By Henry Jones
Christopher Marlowe’s Doctor Faustus was an ambitious production for the Collingwood College Woodplayers to take on. The plays’s self-claimed “modernisation” of Marlowe excited me, and it is a shame, therefore, that it did not live up to expectation.
My initial impression was that the stage left something to be desired. Black material had been carelessly hung as some form of backdrop, leaving part of the wings visible to even a fairly central seat, and a poorly dressed table essentially acted as the sole item of decoration for the play. However, it should be noted that the production was in Collingwood’s dining room, a rather limiting space, and the actors made good use of the stage.
From the onset, Henry Bird’s delivery of Faustus could have brought greater modulation and engagement with the audience, as he failed to generate an obvious difference between portrayals of sin and repentance. The drama’s greatest literary value lies in this tension between sin and salvation, and it seemed that this was almost entirely overlooked. I did, however, enjoy the closing scenes in which Faustus flounders in his confirmed damnation, set to one of the play’s few instances of music with a developing smoky haze and darkening light.
To the production’s credit, some of the other acting was rather good. Kyle Kirkpatrick’s rendition of Mephastophilis, for instance, was quite original and, once he warmed into the role, his almost erotic excitement at the thought of sin was an interesting portrayal.
There were, however, some rather awkward moments of blocking. On occasion, Kirkpatrick was left blankly standing on stage, waiting for the next line before resuming any kind of animation. Similarly, Bird sometimes pre-empted the action: for instance, removing his jacket and rolling up his sleeve before Mephastophilis had even asked him to cut his arm.
Director James Southall should not, however, be disheartened, as the audience witnessed several moments of directorial individuality which demonstrate real promise for a first-time director.
Yasmin Jones’s Lucifer was the most effectively sustained characterisation. She had an impressive stage presence and it is a shame that she only appeared a few times. However, it was a strange decision to have her deliver the closing warning about not overstepping God’s rule, given her role as the devil.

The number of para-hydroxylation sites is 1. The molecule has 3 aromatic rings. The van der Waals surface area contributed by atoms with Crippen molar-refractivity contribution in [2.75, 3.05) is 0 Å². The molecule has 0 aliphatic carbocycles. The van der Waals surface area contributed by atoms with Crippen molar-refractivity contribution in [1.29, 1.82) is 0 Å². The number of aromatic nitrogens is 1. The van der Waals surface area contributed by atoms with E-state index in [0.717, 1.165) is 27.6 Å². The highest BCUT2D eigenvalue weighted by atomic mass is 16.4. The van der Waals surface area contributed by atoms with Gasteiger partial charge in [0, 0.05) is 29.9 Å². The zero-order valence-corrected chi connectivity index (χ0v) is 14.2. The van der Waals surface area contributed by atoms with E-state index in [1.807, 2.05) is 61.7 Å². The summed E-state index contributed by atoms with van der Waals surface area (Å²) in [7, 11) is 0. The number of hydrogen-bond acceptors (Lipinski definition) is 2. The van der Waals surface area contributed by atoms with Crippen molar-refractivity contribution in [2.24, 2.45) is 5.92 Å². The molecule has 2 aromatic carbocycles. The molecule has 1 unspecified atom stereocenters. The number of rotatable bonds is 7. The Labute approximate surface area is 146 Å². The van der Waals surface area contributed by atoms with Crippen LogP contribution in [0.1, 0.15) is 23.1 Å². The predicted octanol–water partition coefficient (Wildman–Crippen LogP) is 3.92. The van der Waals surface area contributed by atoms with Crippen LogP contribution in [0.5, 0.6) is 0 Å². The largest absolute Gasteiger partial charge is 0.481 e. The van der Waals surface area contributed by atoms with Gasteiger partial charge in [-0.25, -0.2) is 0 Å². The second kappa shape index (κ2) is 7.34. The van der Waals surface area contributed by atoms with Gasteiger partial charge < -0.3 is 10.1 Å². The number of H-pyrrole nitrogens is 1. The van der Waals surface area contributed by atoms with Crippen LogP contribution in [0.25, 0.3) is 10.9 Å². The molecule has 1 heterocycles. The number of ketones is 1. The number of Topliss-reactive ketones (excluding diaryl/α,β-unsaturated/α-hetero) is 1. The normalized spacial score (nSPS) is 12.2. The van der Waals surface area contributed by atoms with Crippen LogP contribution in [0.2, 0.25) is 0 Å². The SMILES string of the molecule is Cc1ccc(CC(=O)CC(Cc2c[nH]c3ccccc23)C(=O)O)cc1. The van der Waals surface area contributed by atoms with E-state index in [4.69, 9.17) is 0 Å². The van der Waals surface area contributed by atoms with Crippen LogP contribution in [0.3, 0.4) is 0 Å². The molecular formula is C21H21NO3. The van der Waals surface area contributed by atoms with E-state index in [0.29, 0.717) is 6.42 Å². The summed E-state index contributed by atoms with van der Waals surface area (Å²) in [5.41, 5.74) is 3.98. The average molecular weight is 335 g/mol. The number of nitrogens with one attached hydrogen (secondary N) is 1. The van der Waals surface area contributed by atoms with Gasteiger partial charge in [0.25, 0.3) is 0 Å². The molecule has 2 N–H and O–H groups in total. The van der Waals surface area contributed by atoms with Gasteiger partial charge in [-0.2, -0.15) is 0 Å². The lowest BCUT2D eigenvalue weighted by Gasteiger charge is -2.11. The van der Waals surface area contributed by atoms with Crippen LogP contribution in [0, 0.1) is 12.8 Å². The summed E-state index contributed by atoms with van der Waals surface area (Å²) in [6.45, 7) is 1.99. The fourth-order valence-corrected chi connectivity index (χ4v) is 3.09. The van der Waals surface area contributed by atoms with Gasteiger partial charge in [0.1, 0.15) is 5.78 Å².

Special mention should also go to Robin and Rafe (Martin Doherty and Martin Shore respectively) who provided some impressive comic relief, although at times this did veer on the side of ‘panto’. Similarly, the Pope’s scene (led by Harry Stanbury) was well choreographed. Daniel Hodgson stood out as a particularly diverse actor, playing multiple small roles, and Tamzin Kerslake was also enjoyable to watch.
Southall’s decision to include the audience in the final explosion of party poppers was one of the more engaging moments of the play and, when followed by Faustus’s repenting doubt, it forced the audience to reflect on their engagement in his previous sin (something which I believe Marlowe intended with this scene).
The first half of the play was quite slick in terms of tech, with quick scene changes and a varied choice of lighting, but there were a couple of sound issues that I am sure will be ironed out after the first night. The second half, however, was largely set in normal light. This made a couple of the scene changes awkward, but more problematically it caused the production to drag.
Sadly, this play was not perfect and its meaning was somewhat lost. More could have been done with the set and tech, but really it was the acting that let the show down. Nonetheless, there were moments, like the Pope’s scene, which were captivating, and I feel that this demonstrates promise for Southall’s direction. If you do go and see the play, do not expect perfection, but there are occasional moments of enjoyment
Image: Collingwood College Woodplayers